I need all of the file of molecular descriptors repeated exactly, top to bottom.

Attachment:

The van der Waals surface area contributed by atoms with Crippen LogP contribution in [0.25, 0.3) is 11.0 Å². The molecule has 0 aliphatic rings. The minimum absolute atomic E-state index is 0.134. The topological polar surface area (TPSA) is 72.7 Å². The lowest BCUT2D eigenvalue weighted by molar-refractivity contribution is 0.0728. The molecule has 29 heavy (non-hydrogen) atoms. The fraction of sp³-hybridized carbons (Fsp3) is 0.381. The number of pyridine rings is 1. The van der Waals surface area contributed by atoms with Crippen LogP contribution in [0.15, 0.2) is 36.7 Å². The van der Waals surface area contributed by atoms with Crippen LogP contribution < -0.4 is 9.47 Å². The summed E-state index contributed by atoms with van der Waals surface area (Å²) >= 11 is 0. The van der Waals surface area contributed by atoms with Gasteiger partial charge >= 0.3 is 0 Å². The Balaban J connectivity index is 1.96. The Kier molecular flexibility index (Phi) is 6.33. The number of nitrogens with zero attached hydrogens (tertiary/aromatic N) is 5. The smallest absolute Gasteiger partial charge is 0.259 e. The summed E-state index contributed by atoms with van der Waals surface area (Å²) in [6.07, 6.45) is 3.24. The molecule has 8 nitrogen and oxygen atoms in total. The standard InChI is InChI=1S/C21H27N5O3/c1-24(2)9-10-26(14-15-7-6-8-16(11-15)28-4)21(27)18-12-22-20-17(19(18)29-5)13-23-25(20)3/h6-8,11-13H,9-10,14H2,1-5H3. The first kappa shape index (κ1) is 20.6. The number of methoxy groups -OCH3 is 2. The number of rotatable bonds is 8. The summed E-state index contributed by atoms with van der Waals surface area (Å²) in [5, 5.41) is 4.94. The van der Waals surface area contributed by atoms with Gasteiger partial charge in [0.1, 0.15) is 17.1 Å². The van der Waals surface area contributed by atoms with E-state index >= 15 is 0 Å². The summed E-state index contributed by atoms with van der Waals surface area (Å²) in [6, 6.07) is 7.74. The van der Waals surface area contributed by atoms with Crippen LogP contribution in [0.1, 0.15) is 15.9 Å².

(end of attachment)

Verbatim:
The van der Waals surface area contributed by atoms with Crippen LogP contribution in [0.25, 0.3) is 11.0 Å². The molecule has 0 aliphatic rings. The minimum absolute atomic E-state index is 0.134. The topological polar surface area (TPSA) is 72.7 Å². The lowest BCUT2D eigenvalue weighted by molar-refractivity contribution is 0.0728. The molecule has 29 heavy (non-hydrogen) atoms. The fraction of sp³-hybridized carbons (Fsp3) is 0.381. The number of pyridine rings is 1. The van der Waals surface area contributed by atoms with Crippen LogP contribution in [0.15, 0.2) is 36.7 Å². The van der Waals surface area contributed by atoms with Crippen LogP contribution < -0.4 is 9.47 Å². The summed E-state index contributed by atoms with van der Waals surface area (Å²) >= 11 is 0. The van der Waals surface area contributed by atoms with Gasteiger partial charge >= 0.3 is 0 Å². The Balaban J connectivity index is 1.96. The Kier molecular flexibility index (Phi) is 6.33. The number of nitrogens with zero attached hydrogens (tertiary/aromatic N) is 5. The smallest absolute Gasteiger partial charge is 0.259 e. The summed E-state index contributed by atoms with van der Waals surface area (Å²) in [6.07, 6.45) is 3.24. The molecule has 8 nitrogen and oxygen atoms in total. The standard InChI is InChI=1S/C21H27N5O3/c1-24(2)9-10-26(14-15-7-6-8-16(11-15)28-4)21(27)18-12-22-20-17(19(18)29-5)13-23-25(20)3/h6-8,11-13H,9-10,14H2,1-5H3. The first kappa shape index (κ1) is 20.6. The number of methoxy groups -OCH3 is 2. The number of rotatable bonds is 8. The summed E-state index contributed by atoms with van der Waals surface area (Å²) in [5, 5.41) is 4.94. The van der Waals surface area contributed by atoms with Gasteiger partial charge in [0.1, 0.15) is 17.1 Å². The van der Waals surface area contributed by atoms with E-state index >= 15 is 0 Å². The summed E-state index contributed by atoms with van der Waals surface area (Å²) in [6, 6.07) is 7.74. The van der Waals surface area contributed by atoms with Crippen LogP contribution in [0.1, 0.15) is 15.9 Å².